A Tradition Handed Down

The School of International Relations’ new case study classroom is designed to emphasize student participation.

From left, Claude Buss, Ross Berkes and Robert Dockson.
WHEN ROSS BERKES and Robert Dockson took Claude Buss’ international relations seminars in the late 1930s, they gathered around a big table in Old College.
“It was not a teacher-student relationship,” recalls Buss, who helped establish the School of International Relations under then-president Rufus von KleinSmid. “It was people trying to get at the truth. When you can forget titles and labels, you can have a meeting of the minds.”
Decades have passed since Old College was leveled to make way for Taper Hall, and IR seminars have more than doubled in size. But egalitarian meetings of the mind still continue, particularly in case studies courses, where students “inhabit a decision-making situation,” coming up with possible solutions to real life crises in international affairs, says Steven L. Lamy, an associate professor of international relations and a pioneer in case study applications in his field.
This fall Lamy’s case study classes got a boost when Buss, Berkes and Dockson gathered to dedicate a new classroom designed for the instructional approach that emphasizes student participation.
Over the summer, crews had removed nearly 100 conventional chair-desks and installed six long tables and 55 chairs that swivel so that students can break into small discussion groups or turn to face peers when they contribute to class.
“The professor becomes the facilitator, rather than the sole source of information or expertise,” Lamy says.
The classroom was dedicated to Berkes, who succeeded Buss as director of the school. From 1946 to 1981, Berkes taught international relations at USC. Along the way, he earned a reputation as a master teacher, one who formed close associations with his students that continued throughout their careers.
Dockson – a former dean of the School of Business Administration and a long-time friend of the School of International Relations, where he received a master of foreign service degree in 1939 – picked up most of the tab for the renovation, with the school’s alumni picking up the rest.
Dockson decided to support the renovation after hearing Lamy describe his vision at a 1994 alumni dinner honoring Berkes. The only condition on his gift was that the room be named after his former classmate.

-Meg Sullivan


TROJAN MEMORIES
A Kindness Repaid

IT WAS CHRISTMAS, 1937, two years after Claude Buss had been hired by Rufus von KleinSmid to serve as the second director of USC’s School of International Relations. Japan had just widened its invasion of China to the Yangtze River, culminating in what came to be known as the Nankin Massacre. The USC student body sympathized with the Chinese, as did Buss, who had spent six years in China. Still, his heart went out to two of his Japanese graduate students: Susumu Nikaido ’41 and Hideshi Maki ’42. Buss invited them for Christmas dinner, and the two students quickly made friends with his two young daughters, who were crazy about Chinese checkers. “They were so happy,” Buss recalls. “I can still see them playing on the floor.”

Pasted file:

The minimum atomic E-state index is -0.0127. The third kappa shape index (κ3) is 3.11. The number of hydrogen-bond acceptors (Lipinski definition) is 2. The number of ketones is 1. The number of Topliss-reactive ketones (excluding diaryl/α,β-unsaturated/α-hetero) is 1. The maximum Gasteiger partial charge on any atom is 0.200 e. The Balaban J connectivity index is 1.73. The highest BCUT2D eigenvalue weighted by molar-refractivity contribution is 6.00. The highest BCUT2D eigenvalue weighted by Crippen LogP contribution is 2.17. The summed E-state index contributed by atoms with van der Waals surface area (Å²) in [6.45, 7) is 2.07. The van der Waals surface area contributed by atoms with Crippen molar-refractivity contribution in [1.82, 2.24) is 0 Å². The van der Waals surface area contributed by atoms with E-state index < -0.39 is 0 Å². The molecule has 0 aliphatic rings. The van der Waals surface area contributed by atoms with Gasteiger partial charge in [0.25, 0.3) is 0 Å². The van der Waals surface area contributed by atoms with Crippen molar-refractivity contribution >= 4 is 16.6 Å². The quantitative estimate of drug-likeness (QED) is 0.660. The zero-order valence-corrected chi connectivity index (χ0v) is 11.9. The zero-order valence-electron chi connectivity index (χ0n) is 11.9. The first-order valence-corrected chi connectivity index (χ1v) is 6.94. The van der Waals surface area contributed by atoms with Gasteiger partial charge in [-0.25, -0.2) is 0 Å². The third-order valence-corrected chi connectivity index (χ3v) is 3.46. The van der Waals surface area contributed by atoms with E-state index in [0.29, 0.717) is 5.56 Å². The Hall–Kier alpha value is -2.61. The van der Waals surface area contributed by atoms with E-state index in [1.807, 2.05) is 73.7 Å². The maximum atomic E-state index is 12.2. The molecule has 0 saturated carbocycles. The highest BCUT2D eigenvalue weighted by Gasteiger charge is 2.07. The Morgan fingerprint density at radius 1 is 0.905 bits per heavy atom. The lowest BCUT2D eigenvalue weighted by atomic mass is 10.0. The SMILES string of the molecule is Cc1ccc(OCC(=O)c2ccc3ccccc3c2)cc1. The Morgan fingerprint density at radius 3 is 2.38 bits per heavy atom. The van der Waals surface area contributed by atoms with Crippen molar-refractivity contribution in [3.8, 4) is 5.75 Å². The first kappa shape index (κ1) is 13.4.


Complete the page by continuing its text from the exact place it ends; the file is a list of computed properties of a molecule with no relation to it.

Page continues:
Claude Buss in 1942.

BUSS FORGOT ABOUT the incident until after the fall of the Philippines to Japan in 1942. Recalled to duty by the State Department before the outbreak of World War II, he had been assigned to Manila. After Pearl Harbor, President Roosevelt pulled Gen. MacArthur and U.S. High Commissioner Francis Sayre out of the Philippines, leaving Buss as the senior American official in Manila and effectively dooming him to internment.
After six months in internment, he was told that he was to be transferred and was flown to Tokyo on a DC-3, accompanied only by his guard. A Japanese army officer met him upon arrival in Tokyo. Standing in silence beside the officer was Buss’ former house guest, Hideshi Maki. But it wasn’t until after the war that Buss learned that Maki, seeing his former professor’s name on an internee roster, had secured his reclassification from “government official” internee to “scholar author” internee. Thanks to this reclassification, Buss was one of 1,500 American internees later exchanged by the Japanese for 1,500 of their people who had been interned by Americans during the war.
“Had it not been for Maki, I might well have been one of the thousands who died in the liberation of the Philippines,” he says.
Maki, now deceased, became one of the most influential advisors to Japanese companies in the U.S. (The other student, Susumu Nikaido, ended up being elected to the house of representatives of the Diet, Japan’s national assembly. This year marks his 50th anniversary as a Diet member.)
Buss went on to teach at Stanford after the war and is now a professor of national security affairs at the Naval Postgraduate School in Monterey. In the Philippines last summer, he recalled the profound effect that his former student had on his life.
“Whatever has happened during these past years, I shall always be grateful to Maki, the USC student who saved my life.”




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